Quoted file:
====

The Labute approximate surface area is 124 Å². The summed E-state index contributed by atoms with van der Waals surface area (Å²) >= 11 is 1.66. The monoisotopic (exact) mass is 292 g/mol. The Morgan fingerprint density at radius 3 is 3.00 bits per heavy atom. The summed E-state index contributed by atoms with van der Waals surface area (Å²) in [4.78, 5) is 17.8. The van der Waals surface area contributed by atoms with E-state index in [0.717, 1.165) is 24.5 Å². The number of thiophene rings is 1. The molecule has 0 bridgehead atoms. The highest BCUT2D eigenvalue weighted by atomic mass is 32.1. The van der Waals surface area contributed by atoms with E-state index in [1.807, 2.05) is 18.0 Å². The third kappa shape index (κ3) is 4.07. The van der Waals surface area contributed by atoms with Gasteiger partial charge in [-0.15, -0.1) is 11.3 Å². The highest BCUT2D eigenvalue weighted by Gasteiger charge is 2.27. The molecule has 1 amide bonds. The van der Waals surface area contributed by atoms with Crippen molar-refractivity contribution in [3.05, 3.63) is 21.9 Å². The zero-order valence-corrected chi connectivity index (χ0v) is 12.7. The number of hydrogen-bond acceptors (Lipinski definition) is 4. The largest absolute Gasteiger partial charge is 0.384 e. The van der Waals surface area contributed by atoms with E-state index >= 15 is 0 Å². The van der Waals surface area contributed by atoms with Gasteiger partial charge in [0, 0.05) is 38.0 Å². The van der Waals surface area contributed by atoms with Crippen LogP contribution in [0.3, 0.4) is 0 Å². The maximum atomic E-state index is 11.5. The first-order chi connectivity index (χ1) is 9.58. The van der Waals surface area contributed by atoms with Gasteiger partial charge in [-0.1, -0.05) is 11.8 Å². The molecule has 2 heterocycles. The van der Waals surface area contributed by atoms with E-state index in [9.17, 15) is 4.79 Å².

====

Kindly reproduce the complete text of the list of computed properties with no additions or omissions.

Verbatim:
The Labute approximate surface area is 124 Å². The summed E-state index contributed by atoms with van der Waals surface area (Å²) >= 11 is 1.66. The monoisotopic (exact) mass is 292 g/mol. The Morgan fingerprint density at radius 3 is 3.00 bits per heavy atom. The summed E-state index contributed by atoms with van der Waals surface area (Å²) in [4.78, 5) is 17.8. The van der Waals surface area contributed by atoms with E-state index in [0.717, 1.165) is 24.5 Å². The number of thiophene rings is 1. The molecule has 0 bridgehead atoms. The highest BCUT2D eigenvalue weighted by atomic mass is 32.1. The van der Waals surface area contributed by atoms with E-state index in [1.807, 2.05) is 18.0 Å². The third kappa shape index (κ3) is 4.07. The van der Waals surface area contributed by atoms with Gasteiger partial charge in [-0.15, -0.1) is 11.3 Å². The highest BCUT2D eigenvalue weighted by Gasteiger charge is 2.27. The molecule has 1 amide bonds. The van der Waals surface area contributed by atoms with Crippen molar-refractivity contribution in [3.05, 3.63) is 21.9 Å². The zero-order valence-corrected chi connectivity index (χ0v) is 12.7. The number of hydrogen-bond acceptors (Lipinski definition) is 4. The largest absolute Gasteiger partial charge is 0.384 e. The van der Waals surface area contributed by atoms with E-state index >= 15 is 0 Å². The van der Waals surface area contributed by atoms with Gasteiger partial charge in [0, 0.05) is 38.0 Å². The van der Waals surface area contributed by atoms with Crippen LogP contribution in [0.3, 0.4) is 0 Å². The maximum atomic E-state index is 11.5. The first-order chi connectivity index (χ1) is 9.58. The van der Waals surface area contributed by atoms with Gasteiger partial charge in [-0.1, -0.05) is 11.8 Å². The molecule has 2 heterocycles. The van der Waals surface area contributed by atoms with E-state index in [9.17, 15) is 4.79 Å².